The money trail reveals new details about the race for governor in Kansas. The candidates Monday had to report their fundraising efforts over the last three months to the state.

The two reports are as different as the candidates who filed them. One is heavy with donors, the other heavy with big donations. But the challenger ended up with the bigger total this time around.

     *Sam Brownback/Jeff Colyers Finance report

     *Paul Davis/Jill Docking Finance report

"That speaks very well of Davis and Docking," said Friends professor of politics, Dr. Russell Arben Fox. "It means they have a good organization. It means the organization is finding a lot of people that are willing to contribute not insignificant amounts of money."

The Davis/Docking report has 259 pages listing the donors who support the Democratic candidates. Compared to Republican Governor Sam Brownback's report that has 94 pages of supporters.

"That's a whole lot more names," said Dr. Fox. "That's a whole lot more groups. That's a whole lot more families, businesses and organizations."

And that gave the financial lead for the last three months to Davis, if you don't count a $500,000 loan Brownback took from his running mate late last week.

Brownback reported raising $744,281.52 plus the loan. Without any loans, Davis told the state he raised $1,121,979.94.

Dr. Fox says another telling point is who was giving the money. In Brownback's case there were more than a hundred donors who gave the maximum amount of $2,000. Add that to the money he had left over from previous quarters and Brownback still has a million dollars more to spend than Davis.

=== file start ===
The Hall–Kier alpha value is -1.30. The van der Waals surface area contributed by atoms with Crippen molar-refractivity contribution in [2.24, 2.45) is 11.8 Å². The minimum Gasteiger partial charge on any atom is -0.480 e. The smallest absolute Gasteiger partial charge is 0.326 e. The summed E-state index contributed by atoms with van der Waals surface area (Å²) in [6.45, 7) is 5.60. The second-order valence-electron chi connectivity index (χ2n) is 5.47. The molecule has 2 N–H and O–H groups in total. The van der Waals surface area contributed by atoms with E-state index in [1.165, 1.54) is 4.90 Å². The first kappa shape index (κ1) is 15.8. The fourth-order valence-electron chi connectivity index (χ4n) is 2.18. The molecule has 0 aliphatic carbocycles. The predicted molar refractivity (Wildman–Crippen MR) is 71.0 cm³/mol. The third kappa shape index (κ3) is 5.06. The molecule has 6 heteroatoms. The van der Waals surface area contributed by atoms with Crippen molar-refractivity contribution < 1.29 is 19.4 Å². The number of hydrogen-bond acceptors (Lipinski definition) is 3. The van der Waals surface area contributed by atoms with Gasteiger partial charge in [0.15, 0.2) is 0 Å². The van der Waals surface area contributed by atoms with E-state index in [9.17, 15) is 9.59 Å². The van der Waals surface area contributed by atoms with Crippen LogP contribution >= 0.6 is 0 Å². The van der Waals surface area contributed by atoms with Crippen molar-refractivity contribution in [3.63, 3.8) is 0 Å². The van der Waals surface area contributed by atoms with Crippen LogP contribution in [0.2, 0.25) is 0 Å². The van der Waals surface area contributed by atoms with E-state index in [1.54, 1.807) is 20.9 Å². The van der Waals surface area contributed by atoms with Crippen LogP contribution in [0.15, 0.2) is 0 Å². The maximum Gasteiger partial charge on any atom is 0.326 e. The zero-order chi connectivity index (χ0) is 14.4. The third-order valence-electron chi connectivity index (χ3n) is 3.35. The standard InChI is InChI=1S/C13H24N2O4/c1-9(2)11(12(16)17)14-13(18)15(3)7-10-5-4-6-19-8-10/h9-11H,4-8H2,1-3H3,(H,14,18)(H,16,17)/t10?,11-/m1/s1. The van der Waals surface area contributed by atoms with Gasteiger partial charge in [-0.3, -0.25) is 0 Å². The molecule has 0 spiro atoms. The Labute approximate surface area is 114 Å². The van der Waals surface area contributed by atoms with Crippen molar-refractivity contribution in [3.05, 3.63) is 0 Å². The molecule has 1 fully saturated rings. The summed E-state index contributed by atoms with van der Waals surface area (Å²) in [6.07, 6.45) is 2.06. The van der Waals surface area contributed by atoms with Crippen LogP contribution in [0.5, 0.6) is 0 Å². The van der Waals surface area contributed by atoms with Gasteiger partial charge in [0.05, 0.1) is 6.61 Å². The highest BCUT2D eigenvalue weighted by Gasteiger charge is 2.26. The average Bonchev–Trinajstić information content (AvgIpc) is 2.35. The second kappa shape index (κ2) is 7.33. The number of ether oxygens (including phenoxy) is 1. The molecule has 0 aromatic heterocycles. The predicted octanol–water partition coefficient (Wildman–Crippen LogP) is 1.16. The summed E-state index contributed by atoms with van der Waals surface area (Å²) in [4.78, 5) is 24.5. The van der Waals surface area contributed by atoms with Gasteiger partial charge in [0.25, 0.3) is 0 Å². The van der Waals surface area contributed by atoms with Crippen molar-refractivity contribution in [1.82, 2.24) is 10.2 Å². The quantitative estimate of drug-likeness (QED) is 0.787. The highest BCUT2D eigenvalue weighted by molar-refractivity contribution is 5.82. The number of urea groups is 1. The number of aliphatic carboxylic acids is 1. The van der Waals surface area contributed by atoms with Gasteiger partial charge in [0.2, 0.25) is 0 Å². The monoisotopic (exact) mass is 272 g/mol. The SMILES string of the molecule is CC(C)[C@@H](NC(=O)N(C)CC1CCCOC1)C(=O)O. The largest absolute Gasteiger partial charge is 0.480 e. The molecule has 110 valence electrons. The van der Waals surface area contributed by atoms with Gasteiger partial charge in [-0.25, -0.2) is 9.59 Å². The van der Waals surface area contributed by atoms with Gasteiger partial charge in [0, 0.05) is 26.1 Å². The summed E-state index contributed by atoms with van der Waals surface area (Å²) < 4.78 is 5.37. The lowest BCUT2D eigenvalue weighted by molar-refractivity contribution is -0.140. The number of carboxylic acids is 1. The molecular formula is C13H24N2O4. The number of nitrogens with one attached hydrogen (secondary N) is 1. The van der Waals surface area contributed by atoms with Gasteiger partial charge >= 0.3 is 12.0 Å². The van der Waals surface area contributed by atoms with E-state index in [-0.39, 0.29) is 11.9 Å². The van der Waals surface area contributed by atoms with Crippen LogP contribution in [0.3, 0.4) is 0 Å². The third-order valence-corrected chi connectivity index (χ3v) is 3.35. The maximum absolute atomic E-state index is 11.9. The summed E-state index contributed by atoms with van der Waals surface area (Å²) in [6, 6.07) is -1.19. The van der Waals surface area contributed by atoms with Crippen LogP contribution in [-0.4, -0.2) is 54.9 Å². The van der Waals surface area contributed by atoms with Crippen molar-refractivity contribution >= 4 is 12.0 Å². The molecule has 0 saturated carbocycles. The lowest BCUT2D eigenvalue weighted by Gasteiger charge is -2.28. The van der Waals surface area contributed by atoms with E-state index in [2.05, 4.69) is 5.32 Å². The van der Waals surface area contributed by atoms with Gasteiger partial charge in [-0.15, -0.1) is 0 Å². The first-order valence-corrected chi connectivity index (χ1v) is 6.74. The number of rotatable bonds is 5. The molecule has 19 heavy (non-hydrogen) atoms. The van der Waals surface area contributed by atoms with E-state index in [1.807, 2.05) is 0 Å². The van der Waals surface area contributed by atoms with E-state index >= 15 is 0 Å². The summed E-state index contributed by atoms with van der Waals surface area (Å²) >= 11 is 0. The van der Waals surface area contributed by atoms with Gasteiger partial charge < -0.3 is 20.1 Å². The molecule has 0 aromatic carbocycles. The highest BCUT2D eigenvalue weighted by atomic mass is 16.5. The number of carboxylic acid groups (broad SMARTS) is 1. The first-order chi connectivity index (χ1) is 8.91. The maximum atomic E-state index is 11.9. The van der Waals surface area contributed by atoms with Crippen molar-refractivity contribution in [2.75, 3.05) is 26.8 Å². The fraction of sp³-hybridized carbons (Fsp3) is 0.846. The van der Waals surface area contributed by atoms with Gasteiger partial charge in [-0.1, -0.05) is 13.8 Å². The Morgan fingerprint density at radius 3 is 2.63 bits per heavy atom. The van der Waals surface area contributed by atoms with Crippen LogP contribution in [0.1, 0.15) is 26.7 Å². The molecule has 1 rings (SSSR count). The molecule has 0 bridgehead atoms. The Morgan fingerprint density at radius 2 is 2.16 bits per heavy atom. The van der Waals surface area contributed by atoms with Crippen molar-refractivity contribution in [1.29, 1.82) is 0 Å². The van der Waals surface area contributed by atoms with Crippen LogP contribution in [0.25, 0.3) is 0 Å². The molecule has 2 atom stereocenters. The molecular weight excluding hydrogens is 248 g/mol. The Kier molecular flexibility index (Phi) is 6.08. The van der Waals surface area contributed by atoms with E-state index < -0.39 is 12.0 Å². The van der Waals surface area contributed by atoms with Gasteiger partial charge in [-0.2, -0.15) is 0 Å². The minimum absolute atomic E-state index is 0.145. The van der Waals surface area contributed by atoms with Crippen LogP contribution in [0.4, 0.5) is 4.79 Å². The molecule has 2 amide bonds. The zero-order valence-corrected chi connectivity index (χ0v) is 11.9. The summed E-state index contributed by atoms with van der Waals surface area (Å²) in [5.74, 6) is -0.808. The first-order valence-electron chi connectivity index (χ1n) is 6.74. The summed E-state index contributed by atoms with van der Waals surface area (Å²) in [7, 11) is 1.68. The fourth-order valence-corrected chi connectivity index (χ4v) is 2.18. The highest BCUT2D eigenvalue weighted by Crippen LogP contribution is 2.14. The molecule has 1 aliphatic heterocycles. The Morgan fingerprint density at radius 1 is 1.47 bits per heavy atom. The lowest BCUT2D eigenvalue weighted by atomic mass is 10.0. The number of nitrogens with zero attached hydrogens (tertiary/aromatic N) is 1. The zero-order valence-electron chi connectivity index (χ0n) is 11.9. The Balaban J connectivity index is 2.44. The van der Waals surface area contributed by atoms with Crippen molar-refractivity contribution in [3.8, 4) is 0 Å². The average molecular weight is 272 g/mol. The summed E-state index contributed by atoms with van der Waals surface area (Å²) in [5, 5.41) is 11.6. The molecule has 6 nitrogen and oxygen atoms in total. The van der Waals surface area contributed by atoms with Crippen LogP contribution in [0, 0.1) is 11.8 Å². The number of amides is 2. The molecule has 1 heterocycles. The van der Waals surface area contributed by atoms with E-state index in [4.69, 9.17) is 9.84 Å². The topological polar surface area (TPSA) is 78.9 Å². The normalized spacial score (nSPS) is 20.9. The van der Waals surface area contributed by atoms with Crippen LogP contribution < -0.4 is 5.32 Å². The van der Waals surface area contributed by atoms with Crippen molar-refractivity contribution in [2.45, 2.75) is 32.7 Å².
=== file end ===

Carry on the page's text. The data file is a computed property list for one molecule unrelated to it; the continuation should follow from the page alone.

But, many of Davis' more numerous donors can donate again because they didn't max out, said Dr. Fox.

"People that probably Brownback could've counted on in the past who are being rolled up by the Davis/Docking campaign because they've got good arguments, they've got good organization and because Brownback, through some of his actions, has put a big fat target on himself," said Dr. Fox. He says the number of donors is the most telling in this case because more donors generally means more voters.

Governor Brownback called the amount of cash he has on hand, $2,365,373.43, a historic record. In a statement on his website, he said, "This report shows that our campaign continues to build momentum and that Kansans are concerned about what the future would hold under a Lawrence Liberal and Obama-styled Democrat."

Paul Davis said on his website, "Our donors are a clear reflection of the broad, bi-partisan support Jill and I have earned during the past year."